Ellis, a Scottish award-winning film and costume designer was looking in these parts for a holiday home. "Then I thought why not share it with others," she told me before describing how the local chief was rowed over to her catamaran which was moored in the bay, and signed the contracts of sale. The hotel opened just in time for the Millennium.

There are 18 bedrooms in total comprising hillside bungalows, beachfront rooms, junior and superior suites. We stayed in a superior suite -- with its extensive decking, mezzanine areas and plunge pool, it was spacious and comfortable. The vibe at Fundu is shabby chic: think Robinson Crusoe with style and comfort. The luxury is there, but discreetly so, and you're encouraged to dress down -- in fact ,they prefer you to go barefoot.

The local staff, under the guiding eye of genial German general manager, Hannes, have a matchless warmth and charm and go out of their way to make sure you have a ball. Though Fundu is an an obvious choice for honeymooners, they love families too and there's enough going on to keep the young ones entertained.

Filbert and Kris who run the diving centre with laidback brio, organised a magical morning for Julia and me -- snorkelling off nearby Misali Island, where metres from the shore, we saw powder blue surgeon fish, delicate anemones, trumpetfish, sea cucumbers and teardrop angelfish -- a colourful community thriving in the spiky fronds of the coral reef. According to legend, the infamous Scottish pirate Captain Kidd used this island as a hide out in the 17th Century.

That was us at our most active. While Fundu offers plenty of activities -- deep sea diving, canoeing through mangrove swamps, sunset cruises in traditional dhow boats (originally these vessels were used to ferry cloves to India, returning with silver and wood to the Spice Islands), this is a sybaritic place where all you really want to do is to kick back, read and loll in the baking sunshine, sipping your lime daiquiri, occasionally dipping into the infinity pool before going for a restorative Balinese massage. Or having your arms covered in intricate exquisite henna tattoos by the housekeeper.

I'm lucky enough to do a lot of travelling so I think it's a bit spoilt brat to start crying when I leave a place. However, as we walked down the jetty, scene of some memorable sundowners and dinners, to that same yellow speedboat which would bring us back to our everyday lives, we passed the bar where Ellis and her staff were laughing as they decorated it with masks and candles and lanterns. It was Hallowe'en night and voodoo is still practised in these parts so the mood was very high. Readers, I wept.


Rates start from approx €390 per adult sharing in a standard room. Based on mid season (Feb, March, April, Nov). For more info on the Safari Collection visit:

Tel: +254 (020) 502 0888


Stay four nights and pay for only three. Rates start from approx €275 per person per night based on two sharing). All meals and non-premium drinks are included. Flights and transfers are extra.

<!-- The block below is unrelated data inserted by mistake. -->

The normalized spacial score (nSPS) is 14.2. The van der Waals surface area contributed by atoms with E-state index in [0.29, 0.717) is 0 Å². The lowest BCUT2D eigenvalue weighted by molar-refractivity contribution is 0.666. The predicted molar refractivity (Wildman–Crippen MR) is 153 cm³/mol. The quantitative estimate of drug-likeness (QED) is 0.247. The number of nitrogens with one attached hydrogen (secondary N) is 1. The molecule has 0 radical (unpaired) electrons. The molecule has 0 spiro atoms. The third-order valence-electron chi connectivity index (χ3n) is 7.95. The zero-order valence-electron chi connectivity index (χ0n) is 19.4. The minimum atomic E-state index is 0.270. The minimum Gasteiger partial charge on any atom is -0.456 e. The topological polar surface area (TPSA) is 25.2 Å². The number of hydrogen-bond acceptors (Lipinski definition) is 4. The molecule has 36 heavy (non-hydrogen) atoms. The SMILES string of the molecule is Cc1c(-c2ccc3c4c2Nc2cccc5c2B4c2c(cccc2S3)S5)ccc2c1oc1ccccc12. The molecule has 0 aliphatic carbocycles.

Before you travel check details of exit and entry taxes for Kenya and Tanzania.




Book The Bolter by Frances Osborne (Virago)

Lady Idina Sackville, a glamorous Edwardian, was known as the woman who put the Happy into Happy Valley. Wild, reckless and promiscuous, she had two divorces under her belt before she was 30 and fled a scandalised London leaving behind her two young sons. She set up home in Clouds, near Nairobi, notched up numerous lovers and three more husbands, including Josslyn Hay, Earl of Erroll whose murder inspired White Mischief. Her great-grand-daughter, Frances Osborne, (wife of the British chancellor George) tells Idina's riveting story and provides a compelling portrait of that wife-swapping, drug-taking, boozy set whose amoral antics were an indelible part of Kenya's rich history.

Animal Rescue: The David Sheldrick Wildlife Trust.

Located near Nairobi's national park, this elephant orphanage was started to honour the memory of David Sheldrick, dedicated naturalist, game warden and founder of Tsavo National Park. The work he started is carried on by his widow Daphne and their daughter Angela and every morning between 11 and 12, tourists can come in and watch the adorable pachyderms being bathed and fed. The trust also runs an elephant fostering scheme to help fund their rescue and rehabilitation. For more info visit

New Wonder: Great Wildebeest Migration.

Considered one of the Seven New Wonders of the World, this is the largest movement of animals on the planet as over two million (mostly) wildebeest migrate from the Serengeti National Park in Tanzania to the Maasai Mara National Reserve in Kenya. The wildebeest, accompanied by antelopes, gazelles and zebra and stalked by hungry lions and other predators, make the long perilous journey to cross the Mara River where they face the possibility of death by drowning or by crocodile.

Irish Independent